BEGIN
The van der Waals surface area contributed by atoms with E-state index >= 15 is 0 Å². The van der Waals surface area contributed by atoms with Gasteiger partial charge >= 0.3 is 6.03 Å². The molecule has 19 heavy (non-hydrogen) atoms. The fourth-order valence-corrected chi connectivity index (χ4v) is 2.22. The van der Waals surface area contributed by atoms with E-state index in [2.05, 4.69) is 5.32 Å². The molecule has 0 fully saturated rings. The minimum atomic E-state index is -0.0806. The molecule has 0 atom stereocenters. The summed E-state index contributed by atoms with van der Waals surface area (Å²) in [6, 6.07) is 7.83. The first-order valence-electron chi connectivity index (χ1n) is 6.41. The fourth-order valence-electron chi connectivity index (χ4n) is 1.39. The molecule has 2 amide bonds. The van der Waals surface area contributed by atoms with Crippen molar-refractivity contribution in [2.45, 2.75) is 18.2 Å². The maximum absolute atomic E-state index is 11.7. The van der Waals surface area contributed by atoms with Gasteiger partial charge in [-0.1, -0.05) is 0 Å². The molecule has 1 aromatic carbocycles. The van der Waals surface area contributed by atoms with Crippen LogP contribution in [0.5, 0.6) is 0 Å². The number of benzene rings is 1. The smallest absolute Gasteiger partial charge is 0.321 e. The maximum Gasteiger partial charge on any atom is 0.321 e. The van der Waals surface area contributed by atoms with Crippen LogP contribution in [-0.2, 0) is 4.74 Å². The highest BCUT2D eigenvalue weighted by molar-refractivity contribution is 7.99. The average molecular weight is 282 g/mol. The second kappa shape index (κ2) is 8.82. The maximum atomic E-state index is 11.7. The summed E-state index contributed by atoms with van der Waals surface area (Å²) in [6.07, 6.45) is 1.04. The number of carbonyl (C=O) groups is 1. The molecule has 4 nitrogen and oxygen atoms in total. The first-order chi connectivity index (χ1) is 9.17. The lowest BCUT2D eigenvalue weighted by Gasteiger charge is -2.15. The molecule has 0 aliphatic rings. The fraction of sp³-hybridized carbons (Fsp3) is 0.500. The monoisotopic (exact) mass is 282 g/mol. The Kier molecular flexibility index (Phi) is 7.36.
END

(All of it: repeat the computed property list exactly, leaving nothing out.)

The van der Waals surface area contributed by atoms with E-state index >= 15 is 0 Å². The van der Waals surface area contributed by atoms with Gasteiger partial charge >= 0.3 is 6.03 Å². The molecule has 19 heavy (non-hydrogen) atoms. The fourth-order valence-corrected chi connectivity index (χ4v) is 2.22. The van der Waals surface area contributed by atoms with E-state index in [2.05, 4.69) is 5.32 Å². The molecule has 0 fully saturated rings. The minimum atomic E-state index is -0.0806. The molecule has 0 atom stereocenters. The summed E-state index contributed by atoms with van der Waals surface area (Å²) in [6, 6.07) is 7.83. The first-order valence-electron chi connectivity index (χ1n) is 6.41. The fourth-order valence-electron chi connectivity index (χ4n) is 1.39. The molecule has 2 amide bonds. The van der Waals surface area contributed by atoms with Crippen molar-refractivity contribution in [2.45, 2.75) is 18.2 Å². The maximum absolute atomic E-state index is 11.7. The van der Waals surface area contributed by atoms with Gasteiger partial charge in [-0.1, -0.05) is 0 Å². The molecule has 1 aromatic carbocycles. The van der Waals surface area contributed by atoms with Crippen LogP contribution in [0.5, 0.6) is 0 Å². The number of benzene rings is 1. The smallest absolute Gasteiger partial charge is 0.321 e. The maximum Gasteiger partial charge on any atom is 0.321 e. The van der Waals surface area contributed by atoms with Crippen LogP contribution in [-0.2, 0) is 4.74 Å². The highest BCUT2D eigenvalue weighted by molar-refractivity contribution is 7.99. The average molecular weight is 282 g/mol. The second kappa shape index (κ2) is 8.82. The maximum atomic E-state index is 11.7. The summed E-state index contributed by atoms with van der Waals surface area (Å²) in [6.07, 6.45) is 1.04. The number of carbonyl (C=O) groups is 1. The molecule has 4 nitrogen and oxygen atoms in total. The first-order chi connectivity index (χ1) is 9.17. The lowest BCUT2D eigenvalue weighted by Gasteiger charge is -2.15. The molecule has 0 aliphatic rings. The fraction of sp³-hybridized carbons (Fsp3) is 0.500. The monoisotopic (exact) mass is 282 g/mol. The Kier molecular flexibility index (Phi) is 7.36.